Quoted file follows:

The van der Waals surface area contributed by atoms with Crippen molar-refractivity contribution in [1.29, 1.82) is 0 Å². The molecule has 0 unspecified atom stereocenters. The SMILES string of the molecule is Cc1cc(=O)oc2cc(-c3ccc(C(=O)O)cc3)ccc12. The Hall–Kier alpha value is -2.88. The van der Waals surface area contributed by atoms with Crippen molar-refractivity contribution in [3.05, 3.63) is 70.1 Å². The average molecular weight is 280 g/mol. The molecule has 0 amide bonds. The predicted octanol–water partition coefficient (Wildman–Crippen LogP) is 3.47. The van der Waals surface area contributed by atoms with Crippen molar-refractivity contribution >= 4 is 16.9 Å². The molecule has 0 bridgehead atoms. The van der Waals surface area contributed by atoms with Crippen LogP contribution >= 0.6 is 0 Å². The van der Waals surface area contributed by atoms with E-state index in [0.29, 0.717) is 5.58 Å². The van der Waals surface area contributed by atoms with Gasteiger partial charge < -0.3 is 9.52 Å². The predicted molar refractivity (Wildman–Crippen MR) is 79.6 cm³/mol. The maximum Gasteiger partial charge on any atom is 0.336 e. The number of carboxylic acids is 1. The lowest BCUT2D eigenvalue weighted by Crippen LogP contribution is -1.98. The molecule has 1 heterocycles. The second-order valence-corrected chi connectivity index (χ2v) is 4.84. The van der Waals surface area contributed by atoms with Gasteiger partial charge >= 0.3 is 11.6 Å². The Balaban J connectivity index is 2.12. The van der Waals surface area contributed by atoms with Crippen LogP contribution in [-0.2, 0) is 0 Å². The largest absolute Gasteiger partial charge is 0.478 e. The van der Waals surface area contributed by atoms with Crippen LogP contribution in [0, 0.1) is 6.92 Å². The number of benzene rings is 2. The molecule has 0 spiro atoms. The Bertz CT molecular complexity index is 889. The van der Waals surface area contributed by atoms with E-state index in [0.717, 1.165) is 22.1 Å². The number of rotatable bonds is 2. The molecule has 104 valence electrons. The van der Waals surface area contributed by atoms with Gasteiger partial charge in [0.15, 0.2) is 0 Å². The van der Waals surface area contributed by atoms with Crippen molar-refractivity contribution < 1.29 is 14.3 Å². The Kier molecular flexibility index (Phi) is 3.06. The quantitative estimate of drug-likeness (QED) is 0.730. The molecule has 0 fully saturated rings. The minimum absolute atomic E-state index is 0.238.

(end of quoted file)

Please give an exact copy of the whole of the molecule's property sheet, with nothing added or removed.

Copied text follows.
The van der Waals surface area contributed by atoms with Crippen molar-refractivity contribution in [1.29, 1.82) is 0 Å². The molecule has 0 unspecified atom stereocenters. The SMILES string of the molecule is Cc1cc(=O)oc2cc(-c3ccc(C(=O)O)cc3)ccc12. The Hall–Kier alpha value is -2.88. The van der Waals surface area contributed by atoms with Crippen molar-refractivity contribution in [3.05, 3.63) is 70.1 Å². The average molecular weight is 280 g/mol. The molecule has 0 amide bonds. The predicted octanol–water partition coefficient (Wildman–Crippen LogP) is 3.47. The van der Waals surface area contributed by atoms with Crippen molar-refractivity contribution >= 4 is 16.9 Å². The molecule has 0 bridgehead atoms. The van der Waals surface area contributed by atoms with Crippen LogP contribution >= 0.6 is 0 Å². The van der Waals surface area contributed by atoms with E-state index in [0.29, 0.717) is 5.58 Å². The van der Waals surface area contributed by atoms with Gasteiger partial charge < -0.3 is 9.52 Å². The predicted molar refractivity (Wildman–Crippen MR) is 79.6 cm³/mol. The maximum Gasteiger partial charge on any atom is 0.336 e. The number of carboxylic acids is 1. The lowest BCUT2D eigenvalue weighted by Crippen LogP contribution is -1.98. The molecule has 1 heterocycles. The second-order valence-corrected chi connectivity index (χ2v) is 4.84. The van der Waals surface area contributed by atoms with Gasteiger partial charge >= 0.3 is 11.6 Å². The Balaban J connectivity index is 2.12. The van der Waals surface area contributed by atoms with Crippen LogP contribution in [-0.2, 0) is 0 Å². The largest absolute Gasteiger partial charge is 0.478 e. The van der Waals surface area contributed by atoms with Crippen LogP contribution in [0, 0.1) is 6.92 Å². The number of benzene rings is 2. The molecule has 0 spiro atoms. The Bertz CT molecular complexity index is 889. The van der Waals surface area contributed by atoms with E-state index in [0.717, 1.165) is 22.1 Å². The number of rotatable bonds is 2. The molecule has 104 valence electrons. The van der Waals surface area contributed by atoms with Gasteiger partial charge in [0.15, 0.2) is 0 Å². The van der Waals surface area contributed by atoms with Crippen molar-refractivity contribution < 1.29 is 14.3 Å². The Kier molecular flexibility index (Phi) is 3.06. The quantitative estimate of drug-likeness (QED) is 0.730. The molecule has 0 fully saturated rings. The minimum absolute atomic E-state index is 0.238.